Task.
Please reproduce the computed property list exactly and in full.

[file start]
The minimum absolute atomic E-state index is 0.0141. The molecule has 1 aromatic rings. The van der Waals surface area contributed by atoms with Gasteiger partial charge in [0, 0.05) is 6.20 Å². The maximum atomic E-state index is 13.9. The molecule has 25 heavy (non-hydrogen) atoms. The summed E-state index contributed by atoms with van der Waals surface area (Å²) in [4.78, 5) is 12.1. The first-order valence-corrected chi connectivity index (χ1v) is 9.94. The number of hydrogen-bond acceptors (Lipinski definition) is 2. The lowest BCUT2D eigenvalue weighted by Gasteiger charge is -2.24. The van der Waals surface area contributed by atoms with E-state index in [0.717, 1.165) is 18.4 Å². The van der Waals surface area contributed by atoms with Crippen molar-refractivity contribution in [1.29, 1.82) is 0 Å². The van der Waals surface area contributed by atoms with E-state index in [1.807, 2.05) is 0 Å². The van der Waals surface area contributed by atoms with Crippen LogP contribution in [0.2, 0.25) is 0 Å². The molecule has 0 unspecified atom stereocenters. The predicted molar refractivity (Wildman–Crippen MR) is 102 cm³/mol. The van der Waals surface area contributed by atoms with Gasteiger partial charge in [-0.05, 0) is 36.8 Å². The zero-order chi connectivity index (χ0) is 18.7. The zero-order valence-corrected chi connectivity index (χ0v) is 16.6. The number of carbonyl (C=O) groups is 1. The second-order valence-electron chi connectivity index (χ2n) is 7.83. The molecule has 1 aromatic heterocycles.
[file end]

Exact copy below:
The minimum absolute atomic E-state index is 0.0141. The molecule has 1 aromatic rings. The van der Waals surface area contributed by atoms with Gasteiger partial charge in [0, 0.05) is 6.20 Å². The maximum atomic E-state index is 13.9. The molecule has 25 heavy (non-hydrogen) atoms. The summed E-state index contributed by atoms with van der Waals surface area (Å²) in [4.78, 5) is 12.1. The first-order valence-corrected chi connectivity index (χ1v) is 9.94. The number of hydrogen-bond acceptors (Lipinski definition) is 2. The lowest BCUT2D eigenvalue weighted by Gasteiger charge is -2.24. The van der Waals surface area contributed by atoms with E-state index in [0.717, 1.165) is 18.4 Å². The van der Waals surface area contributed by atoms with Crippen molar-refractivity contribution in [1.29, 1.82) is 0 Å². The van der Waals surface area contributed by atoms with E-state index in [1.807, 2.05) is 0 Å². The van der Waals surface area contributed by atoms with Crippen LogP contribution in [0.2, 0.25) is 0 Å². The molecule has 0 unspecified atom stereocenters. The predicted molar refractivity (Wildman–Crippen MR) is 102 cm³/mol. The van der Waals surface area contributed by atoms with Gasteiger partial charge in [-0.05, 0) is 36.8 Å². The zero-order chi connectivity index (χ0) is 18.7. The zero-order valence-corrected chi connectivity index (χ0v) is 16.6. The number of carbonyl (C=O) groups is 1. The second-order valence-electron chi connectivity index (χ2n) is 7.83. The molecule has 1 aromatic heterocycles.